Now, once the learning is happening, and the skills and confidence are improving, players will then feel comfortable to create with their new knowledge and skills. That is the evidence that every coach should be looking for to see if their players truly understand the concepts being taught. Once the players take those skills and start doing what they want with them, things that the coach did not even ask them to do, the players are demonstrating a strong understanding and confidence with those skills. Their competency is on full display.

Don’t believe me? One of the most common things I hear coaches say is (me included), “The kids did great with this (skill/concept) in training, but never use it in the game.” Well, this is exactly why. In a scripted controlled environment, they can repeat what you are asking them to do. But in the unpredictable environment of the game, the players do not really have enough understanding to create using those skills in that environment. This is why games are the key times for coaches to observe what the players are doing and not doing, what has been learned or not learned. A lack of a skill used in a game that was the focus of training the week leading up to the game shows a lack of competency in those skill areas. I would suggest more “play” in training to help deepen the understanding.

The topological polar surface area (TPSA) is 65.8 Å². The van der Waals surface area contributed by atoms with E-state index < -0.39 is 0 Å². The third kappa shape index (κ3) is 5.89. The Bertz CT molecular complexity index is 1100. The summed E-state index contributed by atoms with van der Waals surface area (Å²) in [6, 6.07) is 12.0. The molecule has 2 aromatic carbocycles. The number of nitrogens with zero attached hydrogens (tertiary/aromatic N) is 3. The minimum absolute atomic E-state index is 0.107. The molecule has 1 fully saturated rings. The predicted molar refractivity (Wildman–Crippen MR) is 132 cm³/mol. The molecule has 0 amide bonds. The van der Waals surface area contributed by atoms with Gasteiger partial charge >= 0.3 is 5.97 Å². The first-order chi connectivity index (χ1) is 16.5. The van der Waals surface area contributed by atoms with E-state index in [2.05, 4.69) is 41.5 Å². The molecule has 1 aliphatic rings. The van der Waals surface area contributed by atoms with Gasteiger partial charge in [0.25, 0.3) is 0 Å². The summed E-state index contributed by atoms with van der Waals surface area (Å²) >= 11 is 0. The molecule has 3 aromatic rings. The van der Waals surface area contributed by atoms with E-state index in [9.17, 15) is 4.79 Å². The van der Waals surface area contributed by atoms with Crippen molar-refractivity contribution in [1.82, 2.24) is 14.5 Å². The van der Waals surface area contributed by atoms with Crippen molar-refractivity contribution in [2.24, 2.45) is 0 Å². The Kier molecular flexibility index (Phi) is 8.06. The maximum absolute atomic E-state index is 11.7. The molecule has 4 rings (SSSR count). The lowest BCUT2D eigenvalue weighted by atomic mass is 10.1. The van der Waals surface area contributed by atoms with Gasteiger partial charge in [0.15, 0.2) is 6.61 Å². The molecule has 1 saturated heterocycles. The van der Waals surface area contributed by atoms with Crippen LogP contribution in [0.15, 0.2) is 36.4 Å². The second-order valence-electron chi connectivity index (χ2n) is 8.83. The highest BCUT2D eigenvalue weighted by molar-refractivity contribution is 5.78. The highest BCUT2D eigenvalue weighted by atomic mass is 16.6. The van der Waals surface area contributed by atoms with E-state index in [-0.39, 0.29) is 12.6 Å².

This is the natural progression of getting better at anything without really thinking about trying to get better at it. We play. Through our playing, we consistently try to push our abilities by doing more difficult or challenging things that make the play more fun. We explore the unknown possibilities of our actions. It is where excitement and fun reside, and where learning finds its home. As the learning takes hold, and the knowledge and skills deepen, we enter into the best part of play... the ability to create. The ability to create starts the process over. It provides a new way to play, new things to learn, and then new things to create.. and the cycle continues.